This is the first article in a three-part series on LevelDB and how it can be used in Node.
This article will cover the LevelDB basics and internals to provide a foundation for the next two articles. The second and third articles will cover the core LevelDB Node libraries: LevelUP, LevelDOWN and the rest of the LevelDB ecosystem that’s appearing in Node-land.
What is LevelDB?
LevelDB is based on ideas in Google’s BigTable but does not share code with BigTable, this allows it to be licensed for open source release. Dean and Ghemawat developed LevelDB as a replacement for SQLite as the backing-store for Chrome’s IndexedDB implementation.
It has since seen very wide adoption across the industry and serves as the back-end to a number of new databases and is now the recommended storage back-end for Riak.
- Arbitrary byte arrays: both keys and values are treated as simple arrays of bytes, so content can anything from ASCII strings to binary blobs.
- Sorted by keys: by default, LevelDB stores entries lexicographically sorted by keys. The sorting is one of the main distinguishing features of LevelDB amongst similar embedded data storage libraries and comes in very useful for querying as we’ll see later.
- Compressed storage: Google’s Snappy compression library is an optional dependency that can decrease the on-disk size of LevelDB stores with minimal sacrifice of speed. Snappy is highly optimised for fast compression and therefore does not provide particularly high compression ratios on common data.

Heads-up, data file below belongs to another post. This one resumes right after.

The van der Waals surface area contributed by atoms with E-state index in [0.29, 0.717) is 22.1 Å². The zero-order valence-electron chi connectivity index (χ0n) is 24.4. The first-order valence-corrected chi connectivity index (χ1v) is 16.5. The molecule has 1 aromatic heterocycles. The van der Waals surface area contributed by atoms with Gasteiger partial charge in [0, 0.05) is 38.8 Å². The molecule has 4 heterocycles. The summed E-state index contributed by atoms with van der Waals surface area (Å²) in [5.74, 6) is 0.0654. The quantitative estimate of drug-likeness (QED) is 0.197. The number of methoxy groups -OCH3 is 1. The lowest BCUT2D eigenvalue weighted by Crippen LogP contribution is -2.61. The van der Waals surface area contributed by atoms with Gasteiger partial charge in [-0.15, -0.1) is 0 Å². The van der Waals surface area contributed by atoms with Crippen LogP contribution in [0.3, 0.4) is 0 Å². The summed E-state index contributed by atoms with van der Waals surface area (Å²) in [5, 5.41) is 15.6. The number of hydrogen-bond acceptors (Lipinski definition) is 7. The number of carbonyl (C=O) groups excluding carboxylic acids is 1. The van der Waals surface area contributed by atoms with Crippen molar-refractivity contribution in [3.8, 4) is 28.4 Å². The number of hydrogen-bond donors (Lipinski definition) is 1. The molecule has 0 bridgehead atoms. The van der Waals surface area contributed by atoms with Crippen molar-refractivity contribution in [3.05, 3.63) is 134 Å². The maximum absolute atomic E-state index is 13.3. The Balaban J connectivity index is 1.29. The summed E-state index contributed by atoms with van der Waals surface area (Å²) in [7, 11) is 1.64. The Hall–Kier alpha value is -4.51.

- Basic operations:
Log Structured Merge (LSM) tree
All writes to a LevelDB store go straight into a log and a “memtable”. The log is regularly flushed into sorted string table files (SST) where the data has a more permanent home.
Reads on a data store merge these two distinct data structures, the log and the SST files. The SST files represent mature data and the log represents new data, including delete-operations.
A configurable cache is used to speed up common reads. The cache can potentially be large enough to fit an entire active working set in memory, depending on the application.
String Sorted Table files (SST)
Each SST file is limited to ~2MB, so a large LevelDB store will have many of these files. The SST file is divided internally into 4K blocks, each of which can be read in a single operation. The final block is an index that points to the start of each data block and its the key of the entry at the start of the block. A Bloom filter is used to speed up lookups, allowing a quick scan of an index to find the block that may contain the desired entry.
Keys can have shared prefixes within blocks. Any common prefix for keys within a block will be stored once, with subsequent entries storing just the unique suffix. After a fixed number of entries within a block, the shared prefix is “reset”; much like a keyframe in a video codec. Shared prefixes mean that verbose namespacing of keys does not lead to excessive storage requirements.
Table file hierarchy
The table files are not stored in a simple sequence, rather, they are organised into a series of levels. This is the “Level” in LevelDB.